As writers who judge and critique we should remember that style and content are subjective. We use our own criteria for assessing these, and a book that teaches grammar does not contain them. We can make suggestions for improving style and content, but these are never rules.

Posted in Educational trends, Teaching writing skills, The writer's voice, Writer's resource | Tagged , , | Leave a comment

The nature of an epic

Before “epic” became a name used by companies to suggest their fame, it was a type of  poem. A long one describing the exploits of heroes and often involving the rise of a nation. The poetic meter made memorization of this kind of oral history easier. Because creating new epics in literature has come into vogue, it would be good to revisit the nature of an epic.

Writers tend to look at the external aspects of a legend when creating them. Epics occur in far away places, in the distant past and use a language that sounds ancient. So, authors attempting to write epic novels sometimes fill them with dramatic landscapes and archaic words. They may create  mountains so tall that the summits are perpetually in twilight or deep caves with holes to glimpse down on the glow of magnum below. They may repeat ancient words for places, calling the sea Mare Nostrum or giving place names with a primaeval ring. But, using poetic description and archaic language does not make the work an epic.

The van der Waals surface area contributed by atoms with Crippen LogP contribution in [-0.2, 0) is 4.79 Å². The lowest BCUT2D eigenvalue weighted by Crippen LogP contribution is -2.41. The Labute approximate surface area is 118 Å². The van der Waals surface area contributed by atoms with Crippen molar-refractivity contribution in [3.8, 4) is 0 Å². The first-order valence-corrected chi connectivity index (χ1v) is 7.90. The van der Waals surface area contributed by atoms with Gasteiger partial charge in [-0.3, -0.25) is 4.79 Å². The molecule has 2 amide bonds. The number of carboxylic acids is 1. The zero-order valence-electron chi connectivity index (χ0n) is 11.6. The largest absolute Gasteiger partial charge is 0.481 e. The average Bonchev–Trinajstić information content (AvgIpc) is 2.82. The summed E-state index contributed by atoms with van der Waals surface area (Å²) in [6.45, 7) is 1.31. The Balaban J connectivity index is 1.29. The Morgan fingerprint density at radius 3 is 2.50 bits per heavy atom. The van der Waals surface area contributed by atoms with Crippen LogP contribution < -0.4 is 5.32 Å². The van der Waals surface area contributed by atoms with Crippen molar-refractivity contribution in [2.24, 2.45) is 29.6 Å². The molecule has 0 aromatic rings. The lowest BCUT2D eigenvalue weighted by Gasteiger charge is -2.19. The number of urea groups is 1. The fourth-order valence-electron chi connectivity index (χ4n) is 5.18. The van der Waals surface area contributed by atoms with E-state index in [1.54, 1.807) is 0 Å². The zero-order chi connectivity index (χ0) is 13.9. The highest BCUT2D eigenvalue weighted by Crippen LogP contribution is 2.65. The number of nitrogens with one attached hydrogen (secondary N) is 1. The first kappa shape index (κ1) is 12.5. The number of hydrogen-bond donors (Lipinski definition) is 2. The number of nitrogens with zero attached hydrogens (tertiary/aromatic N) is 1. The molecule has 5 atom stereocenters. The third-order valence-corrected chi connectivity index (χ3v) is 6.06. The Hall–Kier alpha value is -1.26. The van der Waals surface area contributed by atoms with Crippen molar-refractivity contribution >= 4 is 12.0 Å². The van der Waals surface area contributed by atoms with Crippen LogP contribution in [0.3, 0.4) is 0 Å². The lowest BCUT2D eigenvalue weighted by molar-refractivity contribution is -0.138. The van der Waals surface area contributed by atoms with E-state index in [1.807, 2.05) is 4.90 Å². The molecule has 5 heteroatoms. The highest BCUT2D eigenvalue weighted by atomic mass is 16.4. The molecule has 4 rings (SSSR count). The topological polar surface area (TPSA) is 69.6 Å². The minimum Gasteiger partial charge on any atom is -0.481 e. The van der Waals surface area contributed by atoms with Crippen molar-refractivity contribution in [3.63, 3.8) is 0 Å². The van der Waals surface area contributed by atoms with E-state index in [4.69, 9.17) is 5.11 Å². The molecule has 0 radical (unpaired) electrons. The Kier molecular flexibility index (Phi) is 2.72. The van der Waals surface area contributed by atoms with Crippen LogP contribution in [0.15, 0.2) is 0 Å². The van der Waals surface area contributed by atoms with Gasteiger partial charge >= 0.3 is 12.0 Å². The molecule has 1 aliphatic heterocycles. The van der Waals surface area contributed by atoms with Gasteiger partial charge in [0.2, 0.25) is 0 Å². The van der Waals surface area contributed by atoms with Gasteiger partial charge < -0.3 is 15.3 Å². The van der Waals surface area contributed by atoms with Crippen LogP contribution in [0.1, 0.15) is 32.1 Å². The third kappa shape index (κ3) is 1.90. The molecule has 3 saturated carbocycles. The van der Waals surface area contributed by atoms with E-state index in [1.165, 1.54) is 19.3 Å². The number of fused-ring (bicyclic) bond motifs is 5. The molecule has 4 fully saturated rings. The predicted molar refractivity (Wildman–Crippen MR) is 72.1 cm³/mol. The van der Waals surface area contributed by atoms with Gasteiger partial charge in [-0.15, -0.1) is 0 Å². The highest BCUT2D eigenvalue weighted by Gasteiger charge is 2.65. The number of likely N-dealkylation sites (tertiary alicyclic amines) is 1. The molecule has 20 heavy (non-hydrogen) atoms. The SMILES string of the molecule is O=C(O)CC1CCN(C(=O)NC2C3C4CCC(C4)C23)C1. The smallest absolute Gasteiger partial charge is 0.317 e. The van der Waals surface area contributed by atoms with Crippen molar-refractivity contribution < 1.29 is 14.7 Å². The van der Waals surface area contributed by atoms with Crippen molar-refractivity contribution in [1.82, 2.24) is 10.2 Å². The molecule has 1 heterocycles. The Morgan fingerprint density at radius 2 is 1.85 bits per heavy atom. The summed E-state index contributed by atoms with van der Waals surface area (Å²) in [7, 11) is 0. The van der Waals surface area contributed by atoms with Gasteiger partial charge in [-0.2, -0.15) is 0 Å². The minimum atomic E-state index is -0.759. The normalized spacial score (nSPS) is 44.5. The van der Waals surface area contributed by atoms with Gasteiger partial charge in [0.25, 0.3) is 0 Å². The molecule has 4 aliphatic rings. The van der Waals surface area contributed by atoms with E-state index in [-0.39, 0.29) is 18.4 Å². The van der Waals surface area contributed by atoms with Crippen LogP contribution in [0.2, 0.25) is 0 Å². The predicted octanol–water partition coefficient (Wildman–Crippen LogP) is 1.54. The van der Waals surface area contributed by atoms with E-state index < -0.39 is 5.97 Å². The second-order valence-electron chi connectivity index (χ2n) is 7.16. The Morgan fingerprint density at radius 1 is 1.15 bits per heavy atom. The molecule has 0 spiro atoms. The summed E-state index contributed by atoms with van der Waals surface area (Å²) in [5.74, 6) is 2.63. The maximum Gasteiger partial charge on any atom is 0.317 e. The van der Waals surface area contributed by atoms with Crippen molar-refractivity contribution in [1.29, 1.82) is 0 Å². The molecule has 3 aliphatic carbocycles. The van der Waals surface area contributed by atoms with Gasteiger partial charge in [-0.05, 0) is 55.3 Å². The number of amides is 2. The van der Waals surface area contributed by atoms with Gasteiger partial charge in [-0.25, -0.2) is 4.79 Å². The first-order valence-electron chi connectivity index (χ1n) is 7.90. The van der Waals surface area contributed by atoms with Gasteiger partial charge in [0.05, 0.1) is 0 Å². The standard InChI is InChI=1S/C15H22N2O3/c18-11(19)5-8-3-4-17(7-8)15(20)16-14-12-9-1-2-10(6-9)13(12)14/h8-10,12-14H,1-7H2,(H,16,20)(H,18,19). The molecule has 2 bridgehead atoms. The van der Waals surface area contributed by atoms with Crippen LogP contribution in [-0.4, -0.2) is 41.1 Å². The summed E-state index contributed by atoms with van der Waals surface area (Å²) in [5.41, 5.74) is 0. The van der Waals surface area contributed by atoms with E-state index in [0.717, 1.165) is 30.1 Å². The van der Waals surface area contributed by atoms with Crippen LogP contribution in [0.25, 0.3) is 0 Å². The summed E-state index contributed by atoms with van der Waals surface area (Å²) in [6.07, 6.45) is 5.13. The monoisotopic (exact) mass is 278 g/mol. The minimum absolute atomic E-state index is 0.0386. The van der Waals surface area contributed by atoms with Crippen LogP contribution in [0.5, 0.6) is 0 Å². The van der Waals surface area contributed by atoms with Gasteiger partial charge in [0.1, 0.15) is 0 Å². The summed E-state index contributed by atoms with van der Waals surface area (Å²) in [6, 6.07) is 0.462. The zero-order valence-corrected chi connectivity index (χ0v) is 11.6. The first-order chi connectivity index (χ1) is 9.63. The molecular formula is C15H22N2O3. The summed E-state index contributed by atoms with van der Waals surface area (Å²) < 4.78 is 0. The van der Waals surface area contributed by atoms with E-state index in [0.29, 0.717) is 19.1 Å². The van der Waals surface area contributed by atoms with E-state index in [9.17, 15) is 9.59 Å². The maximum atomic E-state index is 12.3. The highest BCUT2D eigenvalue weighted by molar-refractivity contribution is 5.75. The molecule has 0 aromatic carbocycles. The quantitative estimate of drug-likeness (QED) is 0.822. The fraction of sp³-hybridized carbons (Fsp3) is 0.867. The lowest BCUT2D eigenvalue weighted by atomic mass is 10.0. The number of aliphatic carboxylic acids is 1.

But what makes an epic is the content of the story. The main character does not initially see the adventure as leading towards their fame but as a nuisance that they must deal with. In the example of Odysseus, this local chieftain was plowing his fields when called to join the forces against Troy. He tried to feign insanity rather than join the expedition. But, his ruse was uncovered. Another key to the content of epics is found in the Arthurian legend. As a child Arthur is raised far from the castle, working as a servant and assuming he is a nobody. Heroes in an epic often have no idea who they really are.